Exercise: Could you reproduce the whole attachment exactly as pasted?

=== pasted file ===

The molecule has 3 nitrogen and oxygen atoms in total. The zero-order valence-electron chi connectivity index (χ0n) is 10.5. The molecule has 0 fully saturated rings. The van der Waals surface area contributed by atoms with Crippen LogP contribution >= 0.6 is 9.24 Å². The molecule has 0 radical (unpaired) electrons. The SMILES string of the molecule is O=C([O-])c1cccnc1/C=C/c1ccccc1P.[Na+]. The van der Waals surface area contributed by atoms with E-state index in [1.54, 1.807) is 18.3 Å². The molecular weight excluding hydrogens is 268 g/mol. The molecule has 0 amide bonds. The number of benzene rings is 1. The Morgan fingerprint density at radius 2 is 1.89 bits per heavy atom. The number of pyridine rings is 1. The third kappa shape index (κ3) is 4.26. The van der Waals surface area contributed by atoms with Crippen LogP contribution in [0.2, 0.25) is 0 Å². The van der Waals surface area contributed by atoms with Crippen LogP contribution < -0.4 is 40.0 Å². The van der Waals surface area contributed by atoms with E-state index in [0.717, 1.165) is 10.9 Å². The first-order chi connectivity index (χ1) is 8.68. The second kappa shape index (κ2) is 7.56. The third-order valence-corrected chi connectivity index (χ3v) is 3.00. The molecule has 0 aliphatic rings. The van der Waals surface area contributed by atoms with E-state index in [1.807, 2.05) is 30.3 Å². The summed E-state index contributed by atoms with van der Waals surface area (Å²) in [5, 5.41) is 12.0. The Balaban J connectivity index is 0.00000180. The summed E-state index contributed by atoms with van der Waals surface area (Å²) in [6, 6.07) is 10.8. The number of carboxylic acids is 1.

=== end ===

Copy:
The molecule has 3 nitrogen and oxygen atoms in total. The zero-order valence-electron chi connectivity index (χ0n) is 10.5. The molecule has 0 fully saturated rings. The van der Waals surface area contributed by atoms with Crippen LogP contribution >= 0.6 is 9.24 Å². The molecule has 0 radical (unpaired) electrons. The SMILES string of the molecule is O=C([O-])c1cccnc1/C=C/c1ccccc1P.[Na+]. The van der Waals surface area contributed by atoms with E-state index in [1.54, 1.807) is 18.3 Å². The molecular weight excluding hydrogens is 268 g/mol. The molecule has 0 amide bonds. The number of benzene rings is 1. The Morgan fingerprint density at radius 2 is 1.89 bits per heavy atom. The number of pyridine rings is 1. The third kappa shape index (κ3) is 4.26. The van der Waals surface area contributed by atoms with Crippen LogP contribution in [0.2, 0.25) is 0 Å². The van der Waals surface area contributed by atoms with Crippen LogP contribution < -0.4 is 40.0 Å². The van der Waals surface area contributed by atoms with E-state index in [0.717, 1.165) is 10.9 Å². The first-order chi connectivity index (χ1) is 8.68. The second kappa shape index (κ2) is 7.56. The third-order valence-corrected chi connectivity index (χ3v) is 3.00. The molecule has 0 aliphatic rings. The van der Waals surface area contributed by atoms with E-state index in [1.807, 2.05) is 30.3 Å². The summed E-state index contributed by atoms with van der Waals surface area (Å²) in [5, 5.41) is 12.0. The Balaban J connectivity index is 0.00000180. The summed E-state index contributed by atoms with van der Waals surface area (Å²) in [6, 6.07) is 10.8. The number of carboxylic acids is 1.